Three members of Nevada’s congressional delegation gathered Friday with immigration advocates and community members in Las Vegas to celebrate the House’s recent passage of a bill to provide a pathway to citizenship for millions of undocumented immigrants with temporary or deferred status.
Although the measure is unlikely to see the Senate floor or gain presidential approval, Democratic Reps. Dina Titus, Steven Horsford and Susie Lee said the American Dream and Promise Act of 2019 is a victory for Nevadans.
“It’s not just about economics; it’s about the values of our country,” Lee told the crowded headquarters of nonprofit Make the Road Nevada. “I was proud to stand and support this bill, and I’ll be proud to continue to fight along with everyone in this room. We’re not going to give up until we get justice.”
Horsford thanked the advocates and community members, whom he said invited the representatives into their homes to share stories that shaped policy. Horsford, whose mother is an immigrant, said the issue is about families more than economics or partisanship.
Titus noted that she first voted for the DREAM Act in 2009, but the work on comprehensive reform continues for Nevada, which she said was on the cutting edge of the issue.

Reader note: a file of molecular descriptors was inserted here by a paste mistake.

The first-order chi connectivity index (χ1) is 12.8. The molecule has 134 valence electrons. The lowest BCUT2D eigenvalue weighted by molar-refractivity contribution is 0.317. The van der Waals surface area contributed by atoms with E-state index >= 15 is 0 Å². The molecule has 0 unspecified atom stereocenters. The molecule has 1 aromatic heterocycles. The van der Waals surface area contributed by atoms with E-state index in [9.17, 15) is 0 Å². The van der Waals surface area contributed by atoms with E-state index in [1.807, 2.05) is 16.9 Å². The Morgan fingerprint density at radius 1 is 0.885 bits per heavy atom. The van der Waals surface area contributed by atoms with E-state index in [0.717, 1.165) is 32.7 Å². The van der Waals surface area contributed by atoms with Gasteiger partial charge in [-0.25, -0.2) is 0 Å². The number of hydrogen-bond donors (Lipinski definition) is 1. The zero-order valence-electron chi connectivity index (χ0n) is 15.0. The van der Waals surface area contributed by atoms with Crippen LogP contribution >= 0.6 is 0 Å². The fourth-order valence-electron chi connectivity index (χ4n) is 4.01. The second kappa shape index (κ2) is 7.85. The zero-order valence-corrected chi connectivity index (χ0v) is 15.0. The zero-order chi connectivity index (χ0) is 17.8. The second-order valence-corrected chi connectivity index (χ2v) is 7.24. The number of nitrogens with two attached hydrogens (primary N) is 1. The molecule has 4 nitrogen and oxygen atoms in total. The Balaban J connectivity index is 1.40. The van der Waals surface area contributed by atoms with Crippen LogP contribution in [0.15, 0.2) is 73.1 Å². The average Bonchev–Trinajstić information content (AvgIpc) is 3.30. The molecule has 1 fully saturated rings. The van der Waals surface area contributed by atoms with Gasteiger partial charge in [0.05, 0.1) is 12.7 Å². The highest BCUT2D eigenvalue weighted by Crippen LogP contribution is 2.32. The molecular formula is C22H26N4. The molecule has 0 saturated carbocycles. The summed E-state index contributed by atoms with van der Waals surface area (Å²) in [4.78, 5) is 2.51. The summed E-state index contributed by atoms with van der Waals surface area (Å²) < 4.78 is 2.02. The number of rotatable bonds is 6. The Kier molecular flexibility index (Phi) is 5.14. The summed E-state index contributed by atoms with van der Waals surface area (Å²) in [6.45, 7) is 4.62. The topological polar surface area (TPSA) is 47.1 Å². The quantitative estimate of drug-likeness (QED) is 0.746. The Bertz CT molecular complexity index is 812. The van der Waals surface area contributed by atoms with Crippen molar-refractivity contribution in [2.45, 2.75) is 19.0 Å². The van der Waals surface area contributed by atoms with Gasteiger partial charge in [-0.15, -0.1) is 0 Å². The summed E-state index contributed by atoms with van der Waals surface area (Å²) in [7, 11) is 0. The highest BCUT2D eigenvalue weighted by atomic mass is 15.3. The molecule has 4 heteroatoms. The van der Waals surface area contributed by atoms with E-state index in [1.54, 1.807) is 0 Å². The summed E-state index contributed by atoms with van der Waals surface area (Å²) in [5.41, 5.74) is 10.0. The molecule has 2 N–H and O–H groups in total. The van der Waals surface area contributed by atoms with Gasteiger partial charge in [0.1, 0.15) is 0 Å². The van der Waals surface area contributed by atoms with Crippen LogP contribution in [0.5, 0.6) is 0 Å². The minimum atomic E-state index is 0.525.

“It’s not just in Washington,” Titus said. “It’s in Carson City. It will be in local government. We are in this together. We are a family.”
Leaders from the Nevada Immigration Coalition and the Latin Chamber of Commerce also spoke, as did several members of Culinary Local 226, which represents thousands of immigrant workers.
Ericka Lopez came to the United States about 19 years ago from El Salvador, which qualified her for temporary protected status. She grew emotional as she described working for more than 15 years in casino laundry rooms to provide a better life for her two children.
“We are the backbone here in Las Vegas,” she said to scattered applause. “We make this country better every day.”
After the mostly positive event, which was punctuated with sustained pro-immigration chants, Nevada’s representatives expressed some frustration over the immigration bill’s uncertain future.
Titus said it probably will take a Democratic takeover in the Senate to pass a clean DREAM Act but added that public pressure could affect vulnerable Senate Republicans facing re-election or push Senate Majority Leader Mitch McConnell to call for a vote.
Nevada is home to more than 13,000 beneficiaries of the Deferred Action for Childhood Arrivals program, Lee added, many of whom she said contribute to society as students, military members and workers.
“We’re laying a marker down that this is about families,” Lee said. “This is about the future of our communities, and we need to continue fighting.”